Rowshan, Tamia and Shisher, our guide
The minibus to Sundariyal left before it was full which surprised me, but I figured it would pick up people on the way... which it did. The conductor, a boy of about 12, stood at the entrance puffing a cigarette waiting for people to board. He shouted out the names of the towns the bus went through and, as the bus was soon full with people hanging out from the door, was soon crawling all over the outside-- banging on the sides, popping his head through the back window to make people move back, or directing people to sit in an empty seat. At one point a jolly looking man boarded the bus. He had a large paunch and wore red satin robes, and interesting wood shoes-- just the sole and a big wooden piece that went between the large and 2nd toe with a huge knob to hold it. He had big curly hair and when he spoke to the conductor he wagged his head making his curls bounce and reminding me of a comic character in a Bollywood film. Rowshan asked him if he could take a photo but he responded “God bless. God bless. No photo.”
Eventually we reached the countryside. The buildings that lined the street gave way to views of fields and hills. We got off at the last stop and started walking up a small path, mostly made of stone steps. We rose through the village past small shops and some food places. Goats and their kids wandered across the paths bleating and chickens clucked and scratched. People climbed the steps carrying heavy loads in baskets.
Gardens of Sundariyal
Woman and goats climbing stairs
Higher up the houses were a little more spaced out but still appeared in village clusters. The walls were painted bright colors-- light blue, peach, and green. Over many of the doorways were dried marigold garlands. Others had ears of corn drying in the eves. Often from the trail we had views of the hills with terraced fields stretching below and disappearing into the smog in the valley below.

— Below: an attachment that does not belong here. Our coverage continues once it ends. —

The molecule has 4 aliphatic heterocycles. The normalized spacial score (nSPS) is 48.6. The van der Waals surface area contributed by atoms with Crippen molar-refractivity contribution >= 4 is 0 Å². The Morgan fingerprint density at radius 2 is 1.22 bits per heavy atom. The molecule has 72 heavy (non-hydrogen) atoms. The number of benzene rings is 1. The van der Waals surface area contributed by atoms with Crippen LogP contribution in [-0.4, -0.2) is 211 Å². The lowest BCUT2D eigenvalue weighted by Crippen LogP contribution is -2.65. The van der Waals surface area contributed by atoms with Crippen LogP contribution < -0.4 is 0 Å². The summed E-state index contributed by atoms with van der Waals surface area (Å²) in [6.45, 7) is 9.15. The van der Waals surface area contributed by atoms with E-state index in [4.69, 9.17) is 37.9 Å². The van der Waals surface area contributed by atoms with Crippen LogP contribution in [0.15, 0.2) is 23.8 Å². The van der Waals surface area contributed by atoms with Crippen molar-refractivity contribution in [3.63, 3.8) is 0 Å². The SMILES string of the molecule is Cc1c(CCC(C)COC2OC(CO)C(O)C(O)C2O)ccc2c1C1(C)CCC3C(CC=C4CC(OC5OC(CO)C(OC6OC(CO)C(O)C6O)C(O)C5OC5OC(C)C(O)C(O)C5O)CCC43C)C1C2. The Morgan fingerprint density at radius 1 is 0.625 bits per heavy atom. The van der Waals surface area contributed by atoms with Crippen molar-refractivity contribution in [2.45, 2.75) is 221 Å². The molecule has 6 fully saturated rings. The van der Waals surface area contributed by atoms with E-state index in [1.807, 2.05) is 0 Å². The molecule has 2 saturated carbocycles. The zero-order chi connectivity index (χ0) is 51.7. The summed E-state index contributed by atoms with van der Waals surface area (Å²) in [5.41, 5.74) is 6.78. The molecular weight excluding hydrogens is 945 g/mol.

For lunch we stopped at a little restaurant with a view down into the valley. Rowshan and our guide, Shisher, had Nepalese soup and I had greasy chowmein. Below the house we'd passed 2 little girls playing and bathing in a little pool. Another girl peered over the wall at them and at us as we passed.
Little girl watching other girls playing
We seemed to perpetually be going upward-- often on stairs. At one point we got our first glimpse during the trek of one of the mountains, Dorje Lakpa. We finally got above the villages and climbed through forested hills.
Dorje Lakpa shining in the distance
Our stop for the night was the village of Chisopani, which, though it consists mostly of hotels, still maintains a village feeling with roosters crowing and fields full of crops. While we were having tea in the hotel restaurant, we overheard a backpacker talking to the owner. “If that group is staying here, I'm not!” we heard him say. We didn't hear the owner's response but it must have confirmed that the “group” was indeed staying in the hotel. We wondered if he was talking about the small group of trekkers, the only group we'd seen. They didn't seem particularly obnoxious-- they were just talking and drinking tea. “Perhaps they stayed somewhere together and got in some kind of fight,” I suggested.
View of a hotel in Chisopanie
The puzzle was solved when about 30 boisterous 7th graders poured through the entrance and clunked up the stairs. Rowshan had been in our room and reported trying to come back downstairs but having to wait for about 15 girls to push through the hall to a couple rooms on our floor. Later they all trooped down into the restaurant and filled 2 tables sitting at least 2 to a chair.